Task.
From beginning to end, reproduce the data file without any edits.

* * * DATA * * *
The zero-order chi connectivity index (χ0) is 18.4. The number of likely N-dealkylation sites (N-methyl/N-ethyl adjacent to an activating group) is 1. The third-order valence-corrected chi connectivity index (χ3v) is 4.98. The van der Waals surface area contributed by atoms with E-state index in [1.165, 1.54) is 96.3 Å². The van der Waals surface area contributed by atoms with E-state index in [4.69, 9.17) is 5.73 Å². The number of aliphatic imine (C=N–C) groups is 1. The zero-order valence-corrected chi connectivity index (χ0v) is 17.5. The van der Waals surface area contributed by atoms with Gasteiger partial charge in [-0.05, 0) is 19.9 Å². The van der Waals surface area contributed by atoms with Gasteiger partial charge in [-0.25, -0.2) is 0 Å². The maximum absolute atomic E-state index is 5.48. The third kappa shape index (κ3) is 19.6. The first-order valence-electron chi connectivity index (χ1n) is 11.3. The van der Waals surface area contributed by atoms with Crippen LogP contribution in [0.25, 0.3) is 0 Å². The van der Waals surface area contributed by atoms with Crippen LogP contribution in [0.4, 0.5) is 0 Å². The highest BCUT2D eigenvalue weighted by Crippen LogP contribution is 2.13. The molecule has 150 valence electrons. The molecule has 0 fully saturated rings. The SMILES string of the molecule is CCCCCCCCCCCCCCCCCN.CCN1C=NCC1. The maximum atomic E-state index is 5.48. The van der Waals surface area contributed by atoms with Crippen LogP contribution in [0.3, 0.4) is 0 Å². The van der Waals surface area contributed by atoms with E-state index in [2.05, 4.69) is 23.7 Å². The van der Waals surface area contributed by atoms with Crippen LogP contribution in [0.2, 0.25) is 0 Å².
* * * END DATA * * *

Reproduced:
The zero-order chi connectivity index (χ0) is 18.4. The number of likely N-dealkylation sites (N-methyl/N-ethyl adjacent to an activating group) is 1. The third-order valence-corrected chi connectivity index (χ3v) is 4.98. The van der Waals surface area contributed by atoms with E-state index in [1.165, 1.54) is 96.3 Å². The van der Waals surface area contributed by atoms with E-state index in [4.69, 9.17) is 5.73 Å². The number of aliphatic imine (C=N–C) groups is 1. The zero-order valence-corrected chi connectivity index (χ0v) is 17.5. The van der Waals surface area contributed by atoms with Gasteiger partial charge in [-0.05, 0) is 19.9 Å². The van der Waals surface area contributed by atoms with Gasteiger partial charge in [-0.25, -0.2) is 0 Å². The maximum absolute atomic E-state index is 5.48. The third kappa shape index (κ3) is 19.6. The first-order valence-electron chi connectivity index (χ1n) is 11.3. The van der Waals surface area contributed by atoms with Crippen LogP contribution in [0.25, 0.3) is 0 Å². The van der Waals surface area contributed by atoms with Crippen LogP contribution in [0.4, 0.5) is 0 Å². The highest BCUT2D eigenvalue weighted by Crippen LogP contribution is 2.13. The molecule has 150 valence electrons. The molecule has 0 fully saturated rings. The SMILES string of the molecule is CCCCCCCCCCCCCCCCCN.CCN1C=NCC1. The maximum atomic E-state index is 5.48. The van der Waals surface area contributed by atoms with Crippen LogP contribution in [0.3, 0.4) is 0 Å². The van der Waals surface area contributed by atoms with E-state index in [2.05, 4.69) is 23.7 Å². The van der Waals surface area contributed by atoms with Crippen LogP contribution in [0.2, 0.25) is 0 Å².